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Re: [existlist] hello!

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  • Gareb20@aol.com
    Julia: Nausea is a great novel, however, I didn t think it was the easiest read when I read it. It s an interesting story; however, I think their are other
    Message 1 of 33 , Jan 11, 2001
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      Julia:

      Nausea is a great novel, however, I didn't think it was the easiest read when
      I read it. It's an interesting story; however, I think their are other
      novels out there that may be better starting points. Nausea is not an
      obvious novel to figure out. If you want to think hard, then read it. Or
      else, I think The Stranger is the best starting point out there for anybody
      into existentialism. Aside from that, I think the trial, the castle by Kafka
      are also very easy and very powerful. However, Nausea is good.

      Also, I appreciate all the members who are silently enjoying this discussion
      to come out. It's good to see people put in their two cents when moved by
      prior comments.

      Lou
    • poetcsw
      ... Anything relating to existentialism or phenomenology can be asked or explored for discussion. It is important that discussions not attack anyone,
      Message 33 of 33 , May 4, 2003
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        --- In existlist@yahoogroups.com, "Denise Drew" <skindividual@y...> wrote:

        > Why can this not be addressed?
        >
        >
        > Denise

        Anything relating to existentialism or phenomenology can be asked or
        explored for discussion. It is important that discussions not attack
        anyone, regardless of his or her views and/or misunderstandings. If
        another member notices a factual or historical error, a correction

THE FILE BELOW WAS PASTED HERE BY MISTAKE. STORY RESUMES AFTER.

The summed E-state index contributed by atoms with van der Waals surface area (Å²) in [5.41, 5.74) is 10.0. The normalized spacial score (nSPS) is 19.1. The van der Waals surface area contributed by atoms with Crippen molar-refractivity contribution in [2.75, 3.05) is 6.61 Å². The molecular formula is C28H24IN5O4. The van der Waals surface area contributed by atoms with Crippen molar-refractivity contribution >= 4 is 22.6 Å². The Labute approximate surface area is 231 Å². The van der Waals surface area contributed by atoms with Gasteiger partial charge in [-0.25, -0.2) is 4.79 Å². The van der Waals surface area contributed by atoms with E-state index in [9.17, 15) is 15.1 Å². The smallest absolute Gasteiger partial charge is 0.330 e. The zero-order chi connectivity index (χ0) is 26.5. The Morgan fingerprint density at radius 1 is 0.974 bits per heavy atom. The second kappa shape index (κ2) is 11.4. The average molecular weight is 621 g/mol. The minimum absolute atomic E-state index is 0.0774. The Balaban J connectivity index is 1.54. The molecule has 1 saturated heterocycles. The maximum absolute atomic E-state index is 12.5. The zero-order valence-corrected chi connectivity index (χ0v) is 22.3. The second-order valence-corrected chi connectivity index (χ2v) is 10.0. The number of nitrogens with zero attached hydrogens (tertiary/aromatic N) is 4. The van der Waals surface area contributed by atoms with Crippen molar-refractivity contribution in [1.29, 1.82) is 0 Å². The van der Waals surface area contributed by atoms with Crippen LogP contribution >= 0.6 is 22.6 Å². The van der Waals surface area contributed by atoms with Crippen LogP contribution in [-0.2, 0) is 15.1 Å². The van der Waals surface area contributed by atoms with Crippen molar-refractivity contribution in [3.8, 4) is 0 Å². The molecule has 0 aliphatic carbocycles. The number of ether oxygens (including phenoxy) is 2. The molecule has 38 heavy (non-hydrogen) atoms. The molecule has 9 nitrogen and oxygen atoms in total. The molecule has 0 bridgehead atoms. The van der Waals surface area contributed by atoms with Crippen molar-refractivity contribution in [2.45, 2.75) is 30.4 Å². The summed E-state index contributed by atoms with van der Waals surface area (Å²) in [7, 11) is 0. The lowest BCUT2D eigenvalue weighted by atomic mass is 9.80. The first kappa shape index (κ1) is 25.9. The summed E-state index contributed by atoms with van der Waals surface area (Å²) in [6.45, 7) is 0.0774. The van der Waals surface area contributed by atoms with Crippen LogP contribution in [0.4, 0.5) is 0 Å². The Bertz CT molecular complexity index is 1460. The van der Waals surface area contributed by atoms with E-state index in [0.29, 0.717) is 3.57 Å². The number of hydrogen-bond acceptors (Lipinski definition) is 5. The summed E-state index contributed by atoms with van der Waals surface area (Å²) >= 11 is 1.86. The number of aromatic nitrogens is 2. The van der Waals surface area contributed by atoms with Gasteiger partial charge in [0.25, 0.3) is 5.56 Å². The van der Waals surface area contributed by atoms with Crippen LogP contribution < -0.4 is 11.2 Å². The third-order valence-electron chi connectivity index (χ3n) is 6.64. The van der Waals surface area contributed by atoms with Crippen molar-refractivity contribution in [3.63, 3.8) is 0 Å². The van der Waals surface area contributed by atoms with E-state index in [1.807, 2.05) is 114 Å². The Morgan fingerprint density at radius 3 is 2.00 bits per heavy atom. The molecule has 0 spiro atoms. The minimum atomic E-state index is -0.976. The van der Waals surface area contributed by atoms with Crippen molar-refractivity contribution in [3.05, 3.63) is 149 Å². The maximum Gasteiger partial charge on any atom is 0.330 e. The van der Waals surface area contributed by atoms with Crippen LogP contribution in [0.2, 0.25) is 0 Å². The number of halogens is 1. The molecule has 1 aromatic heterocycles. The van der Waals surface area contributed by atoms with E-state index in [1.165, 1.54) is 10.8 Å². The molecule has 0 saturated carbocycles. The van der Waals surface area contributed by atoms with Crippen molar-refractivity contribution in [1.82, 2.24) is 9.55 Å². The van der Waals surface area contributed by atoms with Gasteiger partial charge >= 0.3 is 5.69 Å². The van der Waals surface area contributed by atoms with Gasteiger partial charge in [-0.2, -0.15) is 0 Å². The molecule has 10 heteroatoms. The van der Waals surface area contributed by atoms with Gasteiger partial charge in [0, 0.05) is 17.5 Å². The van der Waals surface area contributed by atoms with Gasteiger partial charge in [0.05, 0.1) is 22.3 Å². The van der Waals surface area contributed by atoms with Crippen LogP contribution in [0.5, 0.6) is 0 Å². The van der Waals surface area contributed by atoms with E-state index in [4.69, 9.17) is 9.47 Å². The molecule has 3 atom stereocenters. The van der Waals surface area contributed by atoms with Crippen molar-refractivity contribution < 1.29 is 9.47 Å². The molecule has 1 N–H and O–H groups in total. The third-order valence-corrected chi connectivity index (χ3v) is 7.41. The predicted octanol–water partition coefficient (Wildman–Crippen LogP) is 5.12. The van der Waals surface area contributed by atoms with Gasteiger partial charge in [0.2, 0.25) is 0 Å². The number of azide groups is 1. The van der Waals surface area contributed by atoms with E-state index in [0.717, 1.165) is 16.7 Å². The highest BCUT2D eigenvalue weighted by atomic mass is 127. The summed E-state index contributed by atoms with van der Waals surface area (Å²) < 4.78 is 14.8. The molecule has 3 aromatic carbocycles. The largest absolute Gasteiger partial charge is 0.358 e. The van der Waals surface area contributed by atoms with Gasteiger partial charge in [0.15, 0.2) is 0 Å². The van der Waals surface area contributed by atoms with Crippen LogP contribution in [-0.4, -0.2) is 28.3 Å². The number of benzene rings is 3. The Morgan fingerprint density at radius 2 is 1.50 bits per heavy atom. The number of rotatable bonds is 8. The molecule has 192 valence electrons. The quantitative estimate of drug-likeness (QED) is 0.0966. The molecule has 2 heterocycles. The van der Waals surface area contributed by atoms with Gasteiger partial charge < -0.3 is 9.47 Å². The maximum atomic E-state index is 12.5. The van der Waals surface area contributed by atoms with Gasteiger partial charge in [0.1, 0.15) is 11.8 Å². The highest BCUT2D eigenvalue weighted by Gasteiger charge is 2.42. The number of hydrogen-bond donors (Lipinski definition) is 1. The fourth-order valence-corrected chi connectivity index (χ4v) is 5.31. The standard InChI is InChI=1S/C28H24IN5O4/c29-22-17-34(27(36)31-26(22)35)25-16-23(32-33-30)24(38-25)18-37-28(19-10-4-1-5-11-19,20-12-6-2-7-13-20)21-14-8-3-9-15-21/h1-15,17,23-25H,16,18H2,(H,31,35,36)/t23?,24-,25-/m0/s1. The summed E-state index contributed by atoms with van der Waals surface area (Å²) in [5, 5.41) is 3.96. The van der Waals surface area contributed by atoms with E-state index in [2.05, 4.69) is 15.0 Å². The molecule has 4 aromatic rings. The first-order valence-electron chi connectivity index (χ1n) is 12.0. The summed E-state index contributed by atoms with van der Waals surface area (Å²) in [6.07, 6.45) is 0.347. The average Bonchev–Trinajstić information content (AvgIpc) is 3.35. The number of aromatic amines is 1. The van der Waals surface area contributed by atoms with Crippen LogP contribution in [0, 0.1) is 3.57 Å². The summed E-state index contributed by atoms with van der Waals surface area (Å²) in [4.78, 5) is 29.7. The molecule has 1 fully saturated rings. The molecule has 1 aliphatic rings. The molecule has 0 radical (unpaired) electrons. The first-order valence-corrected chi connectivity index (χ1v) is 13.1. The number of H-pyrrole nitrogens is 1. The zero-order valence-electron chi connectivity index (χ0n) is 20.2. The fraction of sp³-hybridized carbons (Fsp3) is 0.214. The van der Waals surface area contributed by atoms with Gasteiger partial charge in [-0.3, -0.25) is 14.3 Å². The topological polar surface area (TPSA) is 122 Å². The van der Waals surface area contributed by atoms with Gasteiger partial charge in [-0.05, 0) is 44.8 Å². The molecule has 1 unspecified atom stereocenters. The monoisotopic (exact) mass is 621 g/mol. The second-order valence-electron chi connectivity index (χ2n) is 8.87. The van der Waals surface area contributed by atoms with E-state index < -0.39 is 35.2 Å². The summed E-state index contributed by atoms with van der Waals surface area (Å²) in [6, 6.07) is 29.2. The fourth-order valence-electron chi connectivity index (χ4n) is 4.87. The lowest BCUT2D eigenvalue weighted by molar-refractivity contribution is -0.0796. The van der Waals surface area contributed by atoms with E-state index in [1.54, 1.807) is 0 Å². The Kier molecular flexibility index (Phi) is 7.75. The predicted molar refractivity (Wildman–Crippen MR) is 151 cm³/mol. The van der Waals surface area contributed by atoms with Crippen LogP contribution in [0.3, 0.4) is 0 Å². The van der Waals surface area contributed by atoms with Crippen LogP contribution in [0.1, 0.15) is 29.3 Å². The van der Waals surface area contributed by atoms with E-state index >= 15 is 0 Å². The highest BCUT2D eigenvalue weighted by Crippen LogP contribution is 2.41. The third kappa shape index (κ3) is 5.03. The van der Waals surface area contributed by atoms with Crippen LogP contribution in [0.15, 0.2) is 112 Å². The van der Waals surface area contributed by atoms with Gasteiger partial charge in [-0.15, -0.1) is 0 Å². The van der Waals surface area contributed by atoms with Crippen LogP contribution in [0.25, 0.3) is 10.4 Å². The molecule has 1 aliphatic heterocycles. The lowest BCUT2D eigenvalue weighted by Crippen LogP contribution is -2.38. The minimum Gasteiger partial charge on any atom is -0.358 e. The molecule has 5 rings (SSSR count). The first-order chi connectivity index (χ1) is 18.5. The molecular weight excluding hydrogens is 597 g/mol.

should be offered politely and with a proper tone.

        Existentialism applies to a broad range of philosophers, not one group
        over any other. Also, educating members should include more than
        telling them what to read -- it should offer an explanation as to why
        a book, play, or essay is of value.

        As an example: I did not see the posts calling Ayn Rand an
        existentialist. I think there was a question about her, and a polite
        explanation of her beliefs would have been in order. She was in
        opposition to Sartre, and a bitter oponent at that. Explaning why and
        how would offer value to the group. Unfortunately, I think the student
        asking the question felt attacked and left to ask me the question
        privately.

        We need to answer things, not attack each other. When a post is
        negative in tone, whatever value it has is lost and ignored. I tend to
        skip most posts that call me a name anywhere in the post, and I think
        most people would do the same.

        As for comments about degrees and what-not: I do not attack the
        credentials of others, though I did point out that formal education
        alone is not the only form of credential. There was no sarcasm or
        dislike in that -- merely a point that everyone here might have
        something of value to add.

        My "existential" education was from a French-born professor who has
        moved to this area. I spent hours at his house in the summers, working
        on books together. That was more valid that any of my university
        courses -- many of which were on the topic, but poorly taught.

        So, those were my points.

        - CSW
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